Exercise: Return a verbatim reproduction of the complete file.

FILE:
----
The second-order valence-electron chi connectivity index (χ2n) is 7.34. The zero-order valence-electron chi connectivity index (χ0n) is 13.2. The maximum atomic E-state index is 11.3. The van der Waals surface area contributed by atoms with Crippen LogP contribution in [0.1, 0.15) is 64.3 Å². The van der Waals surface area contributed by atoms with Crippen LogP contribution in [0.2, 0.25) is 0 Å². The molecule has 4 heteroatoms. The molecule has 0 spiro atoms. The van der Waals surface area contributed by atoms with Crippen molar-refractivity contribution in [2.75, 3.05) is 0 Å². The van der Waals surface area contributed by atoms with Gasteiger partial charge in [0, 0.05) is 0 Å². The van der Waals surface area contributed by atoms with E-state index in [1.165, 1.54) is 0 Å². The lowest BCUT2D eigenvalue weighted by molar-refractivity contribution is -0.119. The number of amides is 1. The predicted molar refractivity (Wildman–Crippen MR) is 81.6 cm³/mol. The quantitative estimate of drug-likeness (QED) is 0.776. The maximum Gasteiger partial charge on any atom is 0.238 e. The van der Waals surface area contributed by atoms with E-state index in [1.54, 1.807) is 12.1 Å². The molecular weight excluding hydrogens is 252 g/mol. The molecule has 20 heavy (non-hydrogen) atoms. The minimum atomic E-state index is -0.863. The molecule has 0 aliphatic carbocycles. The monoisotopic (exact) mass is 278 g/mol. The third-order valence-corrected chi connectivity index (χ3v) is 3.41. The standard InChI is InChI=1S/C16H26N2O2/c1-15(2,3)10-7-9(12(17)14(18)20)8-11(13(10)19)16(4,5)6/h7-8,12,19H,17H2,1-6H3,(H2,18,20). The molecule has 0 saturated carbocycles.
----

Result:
The second-order valence-electron chi connectivity index (χ2n) is 7.34. The zero-order valence-electron chi connectivity index (χ0n) is 13.2. The maximum atomic E-state index is 11.3. The van der Waals surface area contributed by atoms with Crippen LogP contribution in [0.1, 0.15) is 64.3 Å². The van der Waals surface area contributed by atoms with Crippen LogP contribution in [0.2, 0.25) is 0 Å². The molecule has 4 heteroatoms. The molecule has 0 spiro atoms. The van der Waals surface area contributed by atoms with Crippen molar-refractivity contribution in [2.75, 3.05) is 0 Å². The van der Waals surface area contributed by atoms with Gasteiger partial charge in [0, 0.05) is 0 Å². The van der Waals surface area contributed by atoms with E-state index in [1.165, 1.54) is 0 Å². The lowest BCUT2D eigenvalue weighted by molar-refractivity contribution is -0.119. The number of amides is 1. The predicted molar refractivity (Wildman–Crippen MR) is 81.6 cm³/mol. The quantitative estimate of drug-likeness (QED) is 0.776. The maximum Gasteiger partial charge on any atom is 0.238 e. The van der Waals surface area contributed by atoms with E-state index in [1.54, 1.807) is 12.1 Å². The molecular weight excluding hydrogens is 252 g/mol. The molecule has 20 heavy (non-hydrogen) atoms. The minimum atomic E-state index is -0.863. The molecule has 0 aliphatic carbocycles. The monoisotopic (exact) mass is 278 g/mol. The third-order valence-corrected chi connectivity index (χ3v) is 3.41. The standard InChI is InChI=1S/C16H26N2O2/c1-15(2,3)10-7-9(12(17)14(18)20)8-11(13(10)19)16(4,5)6/h7-8,12,19H,17H2,1-6H3,(H2,18,20). The molecule has 0 saturated carbocycles.